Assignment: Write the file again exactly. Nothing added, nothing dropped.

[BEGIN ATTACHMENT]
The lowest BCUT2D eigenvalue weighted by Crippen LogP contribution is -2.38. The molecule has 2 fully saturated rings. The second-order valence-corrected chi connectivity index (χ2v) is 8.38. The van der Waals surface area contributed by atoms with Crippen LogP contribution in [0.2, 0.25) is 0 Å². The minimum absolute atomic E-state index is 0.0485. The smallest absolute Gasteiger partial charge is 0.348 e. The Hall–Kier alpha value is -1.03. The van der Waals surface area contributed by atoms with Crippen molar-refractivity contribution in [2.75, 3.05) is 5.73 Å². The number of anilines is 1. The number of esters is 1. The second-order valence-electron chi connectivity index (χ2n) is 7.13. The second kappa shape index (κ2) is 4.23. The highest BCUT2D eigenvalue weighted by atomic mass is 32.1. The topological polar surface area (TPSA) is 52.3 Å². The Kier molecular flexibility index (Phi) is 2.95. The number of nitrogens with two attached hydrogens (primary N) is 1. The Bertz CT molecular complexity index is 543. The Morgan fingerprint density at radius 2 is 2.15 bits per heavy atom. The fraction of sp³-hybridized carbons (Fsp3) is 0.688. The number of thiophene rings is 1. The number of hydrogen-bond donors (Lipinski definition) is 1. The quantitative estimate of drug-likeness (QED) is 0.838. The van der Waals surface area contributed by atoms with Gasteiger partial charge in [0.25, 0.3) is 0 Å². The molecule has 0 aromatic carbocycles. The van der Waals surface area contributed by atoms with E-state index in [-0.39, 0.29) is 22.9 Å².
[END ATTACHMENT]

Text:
The lowest BCUT2D eigenvalue weighted by Crippen LogP contribution is -2.38. The molecule has 2 fully saturated rings. The second-order valence-corrected chi connectivity index (χ2v) is 8.38. The van der Waals surface area contributed by atoms with Crippen LogP contribution in [0.2, 0.25) is 0 Å². The minimum absolute atomic E-state index is 0.0485. The smallest absolute Gasteiger partial charge is 0.348 e. The Hall–Kier alpha value is -1.03. The van der Waals surface area contributed by atoms with Crippen molar-refractivity contribution in [2.75, 3.05) is 5.73 Å². The number of anilines is 1. The number of esters is 1. The second-order valence-electron chi connectivity index (χ2n) is 7.13. The second kappa shape index (κ2) is 4.23. The highest BCUT2D eigenvalue weighted by atomic mass is 32.1. The topological polar surface area (TPSA) is 52.3 Å². The Kier molecular flexibility index (Phi) is 2.95. The number of nitrogens with two attached hydrogens (primary N) is 1. The Bertz CT molecular complexity index is 543. The Morgan fingerprint density at radius 2 is 2.15 bits per heavy atom. The fraction of sp³-hybridized carbons (Fsp3) is 0.688. The number of thiophene rings is 1. The number of hydrogen-bond donors (Lipinski definition) is 1. The quantitative estimate of drug-likeness (QED) is 0.838. The van der Waals surface area contributed by atoms with Gasteiger partial charge in [0.25, 0.3) is 0 Å². The molecule has 0 aromatic carbocycles. The van der Waals surface area contributed by atoms with E-state index in [-0.39, 0.29) is 22.9 Å².